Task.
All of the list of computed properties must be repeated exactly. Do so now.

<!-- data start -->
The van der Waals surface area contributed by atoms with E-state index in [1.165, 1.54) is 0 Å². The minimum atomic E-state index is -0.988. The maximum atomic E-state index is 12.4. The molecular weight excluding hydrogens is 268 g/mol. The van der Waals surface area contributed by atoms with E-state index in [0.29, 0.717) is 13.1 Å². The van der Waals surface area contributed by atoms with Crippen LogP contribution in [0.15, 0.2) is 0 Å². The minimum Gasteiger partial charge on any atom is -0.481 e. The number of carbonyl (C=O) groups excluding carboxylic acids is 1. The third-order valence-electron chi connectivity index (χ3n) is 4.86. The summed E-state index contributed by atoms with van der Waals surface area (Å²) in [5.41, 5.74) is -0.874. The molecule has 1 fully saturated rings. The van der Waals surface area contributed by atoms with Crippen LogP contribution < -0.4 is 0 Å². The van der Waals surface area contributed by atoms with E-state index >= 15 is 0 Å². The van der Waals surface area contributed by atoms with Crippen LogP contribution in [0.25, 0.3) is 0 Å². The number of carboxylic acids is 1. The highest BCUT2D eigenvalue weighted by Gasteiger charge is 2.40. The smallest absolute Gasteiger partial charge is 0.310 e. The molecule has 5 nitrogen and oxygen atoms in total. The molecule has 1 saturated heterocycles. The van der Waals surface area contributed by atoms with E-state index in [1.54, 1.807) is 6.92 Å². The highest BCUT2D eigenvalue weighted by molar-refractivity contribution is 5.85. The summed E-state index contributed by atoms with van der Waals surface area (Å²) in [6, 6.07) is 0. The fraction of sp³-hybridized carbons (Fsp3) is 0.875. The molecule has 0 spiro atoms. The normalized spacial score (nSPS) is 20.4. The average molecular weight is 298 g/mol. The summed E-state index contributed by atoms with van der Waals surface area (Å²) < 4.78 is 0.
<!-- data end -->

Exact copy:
The van der Waals surface area contributed by atoms with E-state index in [1.165, 1.54) is 0 Å². The minimum atomic E-state index is -0.988. The maximum atomic E-state index is 12.4. The molecular weight excluding hydrogens is 268 g/mol. The van der Waals surface area contributed by atoms with E-state index in [0.29, 0.717) is 13.1 Å². The van der Waals surface area contributed by atoms with Crippen LogP contribution in [0.15, 0.2) is 0 Å². The minimum Gasteiger partial charge on any atom is -0.481 e. The number of carbonyl (C=O) groups excluding carboxylic acids is 1. The third-order valence-electron chi connectivity index (χ3n) is 4.86. The summed E-state index contributed by atoms with van der Waals surface area (Å²) in [5.41, 5.74) is -0.874. The molecule has 1 fully saturated rings. The van der Waals surface area contributed by atoms with Crippen LogP contribution < -0.4 is 0 Å². The van der Waals surface area contributed by atoms with E-state index >= 15 is 0 Å². The van der Waals surface area contributed by atoms with Crippen LogP contribution in [0.25, 0.3) is 0 Å². The number of carboxylic acids is 1. The highest BCUT2D eigenvalue weighted by Gasteiger charge is 2.40. The smallest absolute Gasteiger partial charge is 0.310 e. The molecule has 5 nitrogen and oxygen atoms in total. The molecule has 1 saturated heterocycles. The van der Waals surface area contributed by atoms with E-state index in [1.54, 1.807) is 6.92 Å². The highest BCUT2D eigenvalue weighted by molar-refractivity contribution is 5.85. The summed E-state index contributed by atoms with van der Waals surface area (Å²) in [6, 6.07) is 0. The fraction of sp³-hybridized carbons (Fsp3) is 0.875. The molecule has 0 spiro atoms. The normalized spacial score (nSPS) is 20.4. The average molecular weight is 298 g/mol. The summed E-state index contributed by atoms with van der Waals surface area (Å²) < 4.78 is 0.